If you have ever given money to a Democratic campaign, you will likely receive an email in the follow-up cycle asking for more funding. You can receive it off and on forever, from candidates you know and don’t know. For the most part, campaigns choose to automate these emails, using a digital contractor to help design and schedule them. The emails can be set around fundraising dates, days of the week, and frequency. Campaigns often use this as a “set it and forget it” policy—so good it works for my Instant Pot, but does it work for campaigns? Well, sometimes. There are, however, times you might need to remember that silence is the message you really need to send.
This Sunday we’re going to delve into the automation of email and when to go silent on the Nuts & Bolts of a Democratic campaign. If you’ve missed out, you can catch up any time: Just visit our group or follow the Nuts & Bolts Guide. Every week I try to tackle issues I’ve been asked about. With the help of other campaign workers and notes, we address how to improve and build better campaigns, or explain issues that impact our party.
Please don’t send me an “I’m desperate” email after …
It took less than an hour after the Chauvin verdict before I had the first automated email from a Democratic candidate asking for funds with the typical terminology of “I’m in trouble” email. This fundraising was likely scheduled weeks in advance and left to go untouched. In this case, however, the timing was terrible. Putting a stop to fundraising emails for the evening would cost the candidate very little but would save them from the bad optics.
Community tragedy is simply the wrong time to start throwing out fundraising. Take your time and put a pause in your digital marketing. Every email from your campaign represents you to potential voters and donors. When you seem out of touch with reality …
it isn’t just about email.
Even if you aren’t fundraising, and you think you are being well-intentioned, you don’t need to rush out a comment or a tweet to capitalize on public sentiment—ask people, especially those in the communities who were impacted. It is far better to make the right statement a day later than rush out a poorly thought-out message immediately.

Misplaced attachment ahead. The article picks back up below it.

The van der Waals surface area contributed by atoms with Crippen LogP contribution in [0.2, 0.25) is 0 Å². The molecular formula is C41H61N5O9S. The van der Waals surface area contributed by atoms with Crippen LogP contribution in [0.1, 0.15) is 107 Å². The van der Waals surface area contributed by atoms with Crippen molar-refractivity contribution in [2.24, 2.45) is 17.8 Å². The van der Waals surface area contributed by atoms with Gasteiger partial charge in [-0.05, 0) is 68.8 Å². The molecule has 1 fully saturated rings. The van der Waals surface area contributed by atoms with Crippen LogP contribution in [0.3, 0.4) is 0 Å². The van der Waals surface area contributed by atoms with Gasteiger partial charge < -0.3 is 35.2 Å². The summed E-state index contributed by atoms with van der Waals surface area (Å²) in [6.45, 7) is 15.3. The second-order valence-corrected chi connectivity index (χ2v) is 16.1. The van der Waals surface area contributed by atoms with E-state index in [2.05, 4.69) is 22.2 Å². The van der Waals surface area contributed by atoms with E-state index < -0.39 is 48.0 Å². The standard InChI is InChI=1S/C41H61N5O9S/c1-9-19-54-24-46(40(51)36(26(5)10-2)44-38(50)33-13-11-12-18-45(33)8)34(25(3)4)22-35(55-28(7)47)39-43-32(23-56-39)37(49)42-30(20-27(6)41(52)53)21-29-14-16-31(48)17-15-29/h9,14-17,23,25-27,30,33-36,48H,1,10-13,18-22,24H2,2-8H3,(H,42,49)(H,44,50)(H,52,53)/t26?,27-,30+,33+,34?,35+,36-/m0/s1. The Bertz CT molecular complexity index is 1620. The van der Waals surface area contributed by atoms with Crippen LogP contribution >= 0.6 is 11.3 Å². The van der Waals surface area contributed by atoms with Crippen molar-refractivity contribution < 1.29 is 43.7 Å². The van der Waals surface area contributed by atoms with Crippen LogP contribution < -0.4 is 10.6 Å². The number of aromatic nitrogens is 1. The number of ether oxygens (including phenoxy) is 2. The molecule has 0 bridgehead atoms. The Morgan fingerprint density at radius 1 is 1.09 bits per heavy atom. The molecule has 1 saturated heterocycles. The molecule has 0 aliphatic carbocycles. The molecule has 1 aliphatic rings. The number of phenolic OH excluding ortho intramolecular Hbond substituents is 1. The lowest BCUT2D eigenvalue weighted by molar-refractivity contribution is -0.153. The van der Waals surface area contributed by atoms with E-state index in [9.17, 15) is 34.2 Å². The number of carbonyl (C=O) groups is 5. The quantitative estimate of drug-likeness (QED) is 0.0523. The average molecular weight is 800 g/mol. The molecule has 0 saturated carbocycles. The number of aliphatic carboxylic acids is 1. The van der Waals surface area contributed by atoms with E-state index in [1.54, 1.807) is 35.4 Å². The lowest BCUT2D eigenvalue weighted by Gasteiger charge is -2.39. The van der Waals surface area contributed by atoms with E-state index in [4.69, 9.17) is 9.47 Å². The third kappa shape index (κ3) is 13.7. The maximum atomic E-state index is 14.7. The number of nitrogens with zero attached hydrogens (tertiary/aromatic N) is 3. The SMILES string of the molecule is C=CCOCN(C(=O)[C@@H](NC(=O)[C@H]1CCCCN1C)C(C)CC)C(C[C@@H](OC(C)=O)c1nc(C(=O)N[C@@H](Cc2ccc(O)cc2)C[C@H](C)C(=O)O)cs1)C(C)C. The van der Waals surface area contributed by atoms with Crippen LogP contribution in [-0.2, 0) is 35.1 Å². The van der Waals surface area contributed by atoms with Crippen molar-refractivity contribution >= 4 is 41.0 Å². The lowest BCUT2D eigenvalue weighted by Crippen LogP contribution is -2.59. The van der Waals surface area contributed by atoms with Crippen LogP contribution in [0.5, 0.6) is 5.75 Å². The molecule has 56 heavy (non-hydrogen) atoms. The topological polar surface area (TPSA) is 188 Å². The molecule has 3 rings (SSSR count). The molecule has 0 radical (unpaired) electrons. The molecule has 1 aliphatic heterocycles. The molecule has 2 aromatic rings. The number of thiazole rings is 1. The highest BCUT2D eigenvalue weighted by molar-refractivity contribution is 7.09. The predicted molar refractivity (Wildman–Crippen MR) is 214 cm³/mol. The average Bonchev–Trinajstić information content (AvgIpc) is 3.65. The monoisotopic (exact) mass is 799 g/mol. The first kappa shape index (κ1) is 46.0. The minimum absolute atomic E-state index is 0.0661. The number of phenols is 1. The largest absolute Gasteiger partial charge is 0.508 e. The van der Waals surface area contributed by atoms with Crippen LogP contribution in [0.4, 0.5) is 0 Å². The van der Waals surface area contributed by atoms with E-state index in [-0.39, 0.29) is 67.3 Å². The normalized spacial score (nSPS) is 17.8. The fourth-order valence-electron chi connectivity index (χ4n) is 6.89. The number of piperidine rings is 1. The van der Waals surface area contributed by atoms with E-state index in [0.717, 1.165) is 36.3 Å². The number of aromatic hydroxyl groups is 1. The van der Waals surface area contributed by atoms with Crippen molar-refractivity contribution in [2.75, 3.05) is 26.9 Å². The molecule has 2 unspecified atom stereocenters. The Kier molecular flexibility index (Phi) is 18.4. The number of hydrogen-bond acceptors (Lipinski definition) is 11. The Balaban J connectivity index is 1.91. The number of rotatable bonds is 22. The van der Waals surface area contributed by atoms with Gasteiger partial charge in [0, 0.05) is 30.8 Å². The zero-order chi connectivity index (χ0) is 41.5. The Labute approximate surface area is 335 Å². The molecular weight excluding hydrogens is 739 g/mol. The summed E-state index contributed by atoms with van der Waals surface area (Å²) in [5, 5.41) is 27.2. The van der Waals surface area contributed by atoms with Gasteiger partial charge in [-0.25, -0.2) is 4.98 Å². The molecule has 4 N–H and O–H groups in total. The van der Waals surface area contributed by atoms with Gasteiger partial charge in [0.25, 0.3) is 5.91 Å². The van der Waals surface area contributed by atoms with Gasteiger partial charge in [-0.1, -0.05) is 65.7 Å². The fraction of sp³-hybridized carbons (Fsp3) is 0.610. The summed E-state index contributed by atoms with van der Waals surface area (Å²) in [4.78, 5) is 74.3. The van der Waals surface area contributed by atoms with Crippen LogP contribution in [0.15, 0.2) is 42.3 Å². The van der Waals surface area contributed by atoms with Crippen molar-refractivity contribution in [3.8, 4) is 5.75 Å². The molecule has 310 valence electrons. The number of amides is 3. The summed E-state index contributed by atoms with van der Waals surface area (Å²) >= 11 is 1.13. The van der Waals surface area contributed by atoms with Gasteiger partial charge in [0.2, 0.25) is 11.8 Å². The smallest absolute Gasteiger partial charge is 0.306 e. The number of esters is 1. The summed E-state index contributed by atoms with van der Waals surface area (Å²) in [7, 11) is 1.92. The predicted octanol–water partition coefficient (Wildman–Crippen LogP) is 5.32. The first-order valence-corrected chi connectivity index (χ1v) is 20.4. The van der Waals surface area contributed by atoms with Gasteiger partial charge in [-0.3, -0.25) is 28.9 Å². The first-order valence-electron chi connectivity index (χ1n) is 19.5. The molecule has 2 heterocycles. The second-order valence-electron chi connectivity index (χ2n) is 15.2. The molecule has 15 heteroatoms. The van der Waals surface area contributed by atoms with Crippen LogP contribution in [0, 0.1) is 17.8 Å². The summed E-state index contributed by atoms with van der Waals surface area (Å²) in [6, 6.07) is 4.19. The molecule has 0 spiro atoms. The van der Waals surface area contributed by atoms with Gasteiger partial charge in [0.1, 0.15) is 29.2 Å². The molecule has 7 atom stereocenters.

Letting someone else speak is powerful.
Candidates and campaigns can get trapped in the belief that they “must” say something because everyone wants to hear from them, about absolutely everything. This is just not true. Activists and organizations have their own message. When you are asked, yes, be prepared. That doesn’t mean that you take the very first opportunity to talk. Candidates can also be successful in amplifying the message of others, joining with causes and letting it know they are supportive. If you are running a local office, or state office race, this is often the best way to make friends with local advocates. Issue-based organizations around you are already trying to grow their memberships and building a good relationship with them by not stomping on their messaging is a good start.
Sometimes, this can be as simple as making a phone call before you issue a statement. Organizations that deal with any issue, whether it is Black lives matter, LGBTQ rights, disability advocacy, the environment, farmers, unions—all of them have resources available. It is absolutely okay to follow someone else’s lead and let them talk first.